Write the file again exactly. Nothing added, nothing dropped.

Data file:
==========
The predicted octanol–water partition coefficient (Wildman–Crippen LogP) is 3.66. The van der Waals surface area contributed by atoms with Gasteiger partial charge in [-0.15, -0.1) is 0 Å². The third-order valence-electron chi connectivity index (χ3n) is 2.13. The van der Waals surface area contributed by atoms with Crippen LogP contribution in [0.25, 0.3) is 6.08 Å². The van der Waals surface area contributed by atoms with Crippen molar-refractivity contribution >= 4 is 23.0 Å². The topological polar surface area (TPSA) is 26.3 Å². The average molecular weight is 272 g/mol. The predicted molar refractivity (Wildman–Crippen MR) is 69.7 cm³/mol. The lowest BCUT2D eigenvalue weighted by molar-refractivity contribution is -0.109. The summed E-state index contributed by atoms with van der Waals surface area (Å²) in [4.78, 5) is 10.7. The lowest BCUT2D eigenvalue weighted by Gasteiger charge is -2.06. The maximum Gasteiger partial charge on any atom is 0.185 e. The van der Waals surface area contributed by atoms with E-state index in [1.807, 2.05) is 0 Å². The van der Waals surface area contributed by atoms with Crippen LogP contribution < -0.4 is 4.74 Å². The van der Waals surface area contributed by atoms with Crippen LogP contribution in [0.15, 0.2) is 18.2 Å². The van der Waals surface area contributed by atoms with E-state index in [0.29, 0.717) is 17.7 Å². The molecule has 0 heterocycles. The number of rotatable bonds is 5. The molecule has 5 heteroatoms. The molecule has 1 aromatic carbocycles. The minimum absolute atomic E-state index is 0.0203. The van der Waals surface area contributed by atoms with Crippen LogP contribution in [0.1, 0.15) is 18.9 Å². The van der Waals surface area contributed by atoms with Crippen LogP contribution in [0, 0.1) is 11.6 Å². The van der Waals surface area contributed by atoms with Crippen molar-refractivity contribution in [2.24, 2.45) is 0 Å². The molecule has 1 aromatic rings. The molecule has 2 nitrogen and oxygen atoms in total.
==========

The predicted octanol–water partition coefficient (Wildman–Crippen LogP) is 3.66. The van der Waals surface area contributed by atoms with Gasteiger partial charge in [-0.15, -0.1) is 0 Å². The third-order valence-electron chi connectivity index (χ3n) is 2.13. The van der Waals surface area contributed by atoms with Crippen LogP contribution in [0.25, 0.3) is 6.08 Å². The van der Waals surface area contributed by atoms with Crippen molar-refractivity contribution >= 4 is 23.0 Å². The topological polar surface area (TPSA) is 26.3 Å². The average molecular weight is 272 g/mol. The predicted molar refractivity (Wildman–Crippen MR) is 69.7 cm³/mol. The lowest BCUT2D eigenvalue weighted by molar-refractivity contribution is -0.109. The summed E-state index contributed by atoms with van der Waals surface area (Å²) in [4.78, 5) is 10.7. The lowest BCUT2D eigenvalue weighted by Gasteiger charge is -2.06. The maximum Gasteiger partial charge on any atom is 0.185 e. The van der Waals surface area contributed by atoms with E-state index in [1.807, 2.05) is 0 Å². The van der Waals surface area contributed by atoms with Crippen LogP contribution < -0.4 is 4.74 Å². The van der Waals surface area contributed by atoms with Crippen LogP contribution in [0.15, 0.2) is 18.2 Å². The van der Waals surface area contributed by atoms with E-state index in [0.29, 0.717) is 17.7 Å². The molecule has 0 heterocycles. The number of rotatable bonds is 5. The molecule has 5 heteroatoms. The molecule has 1 aromatic carbocycles. The minimum absolute atomic E-state index is 0.0203. The van der Waals surface area contributed by atoms with Crippen LogP contribution in [0.1, 0.15) is 18.9 Å². The van der Waals surface area contributed by atoms with Crippen LogP contribution in [0, 0.1) is 11.6 Å². The van der Waals surface area contributed by atoms with Crippen molar-refractivity contribution in [2.24, 2.45) is 0 Å². The molecule has 1 aromatic rings. The molecule has 2 nitrogen and oxygen atoms in total.